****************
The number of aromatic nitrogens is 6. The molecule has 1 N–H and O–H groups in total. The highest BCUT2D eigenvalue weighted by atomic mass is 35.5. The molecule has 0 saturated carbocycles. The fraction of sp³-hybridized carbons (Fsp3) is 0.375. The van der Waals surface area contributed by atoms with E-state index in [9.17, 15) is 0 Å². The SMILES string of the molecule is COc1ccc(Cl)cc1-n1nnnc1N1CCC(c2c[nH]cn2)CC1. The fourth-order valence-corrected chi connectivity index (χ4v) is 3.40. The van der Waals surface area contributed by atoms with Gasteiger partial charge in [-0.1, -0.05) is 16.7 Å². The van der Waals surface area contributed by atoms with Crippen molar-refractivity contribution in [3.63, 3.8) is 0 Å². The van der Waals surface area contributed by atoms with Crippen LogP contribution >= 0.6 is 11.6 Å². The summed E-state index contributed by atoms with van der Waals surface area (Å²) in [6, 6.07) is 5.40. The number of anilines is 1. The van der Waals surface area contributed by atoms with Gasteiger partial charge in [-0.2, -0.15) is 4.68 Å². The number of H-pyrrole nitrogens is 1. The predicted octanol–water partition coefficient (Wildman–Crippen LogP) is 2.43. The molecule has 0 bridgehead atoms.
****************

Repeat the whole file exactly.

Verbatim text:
The number of aromatic nitrogens is 6. The molecule has 1 N–H and O–H groups in total. The highest BCUT2D eigenvalue weighted by atomic mass is 35.5. The molecule has 0 saturated carbocycles. The fraction of sp³-hybridized carbons (Fsp3) is 0.375. The van der Waals surface area contributed by atoms with E-state index in [9.17, 15) is 0 Å². The SMILES string of the molecule is COc1ccc(Cl)cc1-n1nnnc1N1CCC(c2c[nH]cn2)CC1. The fourth-order valence-corrected chi connectivity index (χ4v) is 3.40. The van der Waals surface area contributed by atoms with Gasteiger partial charge in [-0.1, -0.05) is 16.7 Å². The van der Waals surface area contributed by atoms with Crippen molar-refractivity contribution in [3.63, 3.8) is 0 Å². The van der Waals surface area contributed by atoms with Crippen LogP contribution >= 0.6 is 11.6 Å². The summed E-state index contributed by atoms with van der Waals surface area (Å²) in [6, 6.07) is 5.40. The number of anilines is 1. The van der Waals surface area contributed by atoms with Gasteiger partial charge in [-0.2, -0.15) is 4.68 Å². The number of H-pyrrole nitrogens is 1. The predicted octanol–water partition coefficient (Wildman–Crippen LogP) is 2.43. The molecule has 0 bridgehead atoms.